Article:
The new Bentley Blower Continuation is the best hypercar of 2020

Bentley Blower Car Zero Continuation in a garage with the original
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Bentley Blower Car Zero Continuation in a garage with the original
Bentley Blower Car Zero Continuation in a garage with the original
Bentley Blower Car Zero Continuation in a garage
Bentley Blower Car Zero Continuation in a garage
Bentley Blower Car Zero Continuation cockpit
Bentley Blower Car Zero Continuation cockpit
Bentley Blower Car Zero Continuation seats
Bentley Blower Car Zero Continuation engine
Bentley Blower Car Zero Continuation engine

In the 1920s, the Bentley Blower was basically the most coveted hypercar of the era. Hugely sophisticated for its time, there is probably no more respected model in Bentley’s illustrious history than the original 1920’s Blower. What Bentley Mulliner have done is create “car zero”, the prototype for the Blower Continuation Series of which only 12 will be made, and they’re all pre-sold.

Using design drawings and existing jigs from the original it gave the team responsible a head start an ensured accuracy. An original Team Car #2 (Chassis HB 3403, engine SM 3902) was the master model, with every component laser scanned resulting in 1,846 parts being hand crafted to spec while photographs of the original in period helping for accuracy.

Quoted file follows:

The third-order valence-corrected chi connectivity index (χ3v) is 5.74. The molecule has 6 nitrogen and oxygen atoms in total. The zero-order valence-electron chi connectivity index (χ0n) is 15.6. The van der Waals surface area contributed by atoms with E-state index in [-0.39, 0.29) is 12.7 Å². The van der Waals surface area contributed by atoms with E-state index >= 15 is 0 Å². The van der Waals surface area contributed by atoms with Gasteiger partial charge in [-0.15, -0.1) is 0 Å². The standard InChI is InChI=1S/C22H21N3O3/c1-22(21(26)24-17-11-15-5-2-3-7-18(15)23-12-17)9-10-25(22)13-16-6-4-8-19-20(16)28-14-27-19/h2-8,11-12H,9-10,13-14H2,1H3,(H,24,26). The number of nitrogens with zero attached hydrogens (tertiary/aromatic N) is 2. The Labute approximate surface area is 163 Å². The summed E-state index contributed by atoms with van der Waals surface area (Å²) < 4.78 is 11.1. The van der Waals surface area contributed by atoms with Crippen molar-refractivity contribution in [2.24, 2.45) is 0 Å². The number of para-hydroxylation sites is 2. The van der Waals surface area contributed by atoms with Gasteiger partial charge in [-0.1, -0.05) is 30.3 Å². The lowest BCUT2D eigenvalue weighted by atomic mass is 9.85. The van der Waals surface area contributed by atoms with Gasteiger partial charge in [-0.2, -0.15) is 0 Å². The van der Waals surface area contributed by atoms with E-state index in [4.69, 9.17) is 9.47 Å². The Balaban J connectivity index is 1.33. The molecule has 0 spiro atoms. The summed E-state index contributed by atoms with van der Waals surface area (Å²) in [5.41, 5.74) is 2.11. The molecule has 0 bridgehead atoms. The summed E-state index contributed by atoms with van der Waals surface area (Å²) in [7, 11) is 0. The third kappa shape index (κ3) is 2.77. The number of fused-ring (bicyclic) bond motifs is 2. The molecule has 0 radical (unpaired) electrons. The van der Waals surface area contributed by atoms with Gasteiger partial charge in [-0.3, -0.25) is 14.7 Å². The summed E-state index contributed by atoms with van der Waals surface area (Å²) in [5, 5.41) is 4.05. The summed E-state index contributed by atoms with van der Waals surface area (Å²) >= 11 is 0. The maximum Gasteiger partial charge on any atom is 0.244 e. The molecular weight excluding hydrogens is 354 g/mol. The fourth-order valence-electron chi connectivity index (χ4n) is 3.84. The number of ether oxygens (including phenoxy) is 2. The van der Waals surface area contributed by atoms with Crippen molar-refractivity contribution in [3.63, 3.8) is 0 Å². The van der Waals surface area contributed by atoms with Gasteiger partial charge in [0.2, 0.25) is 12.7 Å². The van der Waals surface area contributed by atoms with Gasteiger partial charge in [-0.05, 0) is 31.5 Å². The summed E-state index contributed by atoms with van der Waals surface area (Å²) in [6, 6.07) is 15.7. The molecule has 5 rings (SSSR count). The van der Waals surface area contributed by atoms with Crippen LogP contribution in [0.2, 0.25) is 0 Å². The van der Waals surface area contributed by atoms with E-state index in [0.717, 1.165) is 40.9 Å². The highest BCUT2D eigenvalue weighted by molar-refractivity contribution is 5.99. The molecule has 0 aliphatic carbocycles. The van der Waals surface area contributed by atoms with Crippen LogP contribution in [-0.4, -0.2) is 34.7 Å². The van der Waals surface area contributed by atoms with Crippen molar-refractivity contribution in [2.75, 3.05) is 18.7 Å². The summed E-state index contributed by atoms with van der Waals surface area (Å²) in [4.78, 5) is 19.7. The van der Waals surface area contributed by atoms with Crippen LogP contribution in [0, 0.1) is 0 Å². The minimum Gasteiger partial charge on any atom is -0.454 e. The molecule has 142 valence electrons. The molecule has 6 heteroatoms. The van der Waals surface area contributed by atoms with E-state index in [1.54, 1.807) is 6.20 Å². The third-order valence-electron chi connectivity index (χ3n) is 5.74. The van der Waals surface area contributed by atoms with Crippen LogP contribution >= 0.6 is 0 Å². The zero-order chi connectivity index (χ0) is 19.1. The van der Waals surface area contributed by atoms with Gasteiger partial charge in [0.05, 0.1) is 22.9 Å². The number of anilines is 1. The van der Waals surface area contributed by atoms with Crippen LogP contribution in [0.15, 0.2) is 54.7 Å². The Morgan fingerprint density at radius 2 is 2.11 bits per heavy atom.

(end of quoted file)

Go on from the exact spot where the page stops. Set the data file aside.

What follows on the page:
The team worked with British specialists and suppliers to manufacture the components and parts, such as the chassis created in heavy-gauge steel, hand-formed and hot riveted by Israel Newton & Sons Ltd, a 200 year old company with a long history of making boilers for steam locomotives and traction engines. Others such as the Vintage Radiator Company created the solid nickel silver radiator shell and hand-beaten steel and copper fuel tank.

Jones Springs Ltd did the leaf springs (no surprises there!) and shackles, headlamps were recreated by Vintage Headlamp Restoration International Ltd, and a new ash frame was created by Lomax Coachbuilders. 

The gloss black bodywork is offset by the Oxblood red Bridge of Weir leather and trim. The seats are stuffed with 10 kg of horsehair, like the original.

But what about that engine? The new Blower gets a new 4.5L engine with a newly machined Amherst Villiers roots-type supercharger with everything else an exact recreation of the original engine, including the magnesium crankcases, that powered Tim Birkin’s four Team Blowers that raced in the late 1920s. The engine test process was an elaborate one, requiring modifications to software and testbed fixtures in order to accomodate the size and dimension of the engine.

The new Blower is now undergoing performance and durability testing at the Nurburgring. Kidding about the ‘ring, although it will undergo track testing as well as 35,000 kms of real world driving which I’d wager none of the 12 pre-purchased will ever reach, collectively.

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